“A traditional auditing firm masters the methodology very well, which is structured, but often doesn’t leave enough room for the creativity of its pentesters. They focus more on unfolding their methodology, and on the time spent. There’s not enough room for the unexpected. With people who think differently, like ethical hackers, we try to find the real problems.

Hackers are a complete game-changer in terms of qualitative feedback.

“It’s the Continuity of the Work That Really Makes the Difference”

The second limitation of pentesting in its traditional form is that security testing is seen as a single step, a one-off exercise. This approach is no longer adapted to modern application lifecycles. Companies are looking for agility, and deliveries are far more numerous and frequent than a few years ago.

If Offensive Security (OffSec) can no longer be punctual, it must be continuous. It’s this certainty that drives all our activity, and Christophe Ballihaut’s feedback is most welcome.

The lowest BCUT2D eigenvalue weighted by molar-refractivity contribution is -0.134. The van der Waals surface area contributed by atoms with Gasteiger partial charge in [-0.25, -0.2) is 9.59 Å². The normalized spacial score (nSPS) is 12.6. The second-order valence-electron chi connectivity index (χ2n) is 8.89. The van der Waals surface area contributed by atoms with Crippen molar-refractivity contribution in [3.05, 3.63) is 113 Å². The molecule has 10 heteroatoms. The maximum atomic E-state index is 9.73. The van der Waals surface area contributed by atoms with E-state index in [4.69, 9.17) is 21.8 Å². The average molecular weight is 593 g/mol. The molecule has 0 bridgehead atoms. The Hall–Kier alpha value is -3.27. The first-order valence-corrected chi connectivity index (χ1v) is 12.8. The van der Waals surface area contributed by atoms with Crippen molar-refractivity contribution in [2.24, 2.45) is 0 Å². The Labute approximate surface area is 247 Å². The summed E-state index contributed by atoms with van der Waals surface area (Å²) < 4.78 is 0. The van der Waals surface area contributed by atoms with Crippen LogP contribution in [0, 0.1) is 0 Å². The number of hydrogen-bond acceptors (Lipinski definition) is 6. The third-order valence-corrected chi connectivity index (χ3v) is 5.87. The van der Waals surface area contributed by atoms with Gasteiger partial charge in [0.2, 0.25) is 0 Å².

“Hackers are a complete game-changer in terms of qualitative feedback. I’d say the two are complementary, but it’s the continuity of the work that really makes the difference. With Yogosha, there’s a real ongoing effort that keeps us on our toes at all times.

This continuous security watch obviously involves bug bounty, but also the modernization of pentesting activities. That’s why at Yogosha, we advocate Pentest as a Service (PtaaS): penetration tests that can be activated on demand, in less than a week, and at a cost that is much more attractive to organizations.

“The Next Project Is to Have a Complete Secdevops Pipeline”

As you may have gathered, security is an ongoing topic for Mazars France, and in particular for the eazy team. And while we ponder these considerations, Christophe Ballihaut already has his eyes on the future.

“The next big security project is to integrate everything into a single Factory, and stop having tools all over the place, with an increasingly aligned and industrialized logic.”

We don’t know much about accountancy, to say the least. But for entrepreneurs looking for a management solution that cares about their data, we have just one thing to say. Remember that on the northern esplanade of the Paris business district, behind one of the top-floor windows of the Mazars building, a man works with a single obsession in mind: “the priority is our customers’ data.” And they’re clearly in safe hands.

If your customers’ data security is as precious to you as it is to Christophe Ballihaut, feel free to contact us. We won’t be able to help you with your accounting needs, but Offensive Security is where we shine.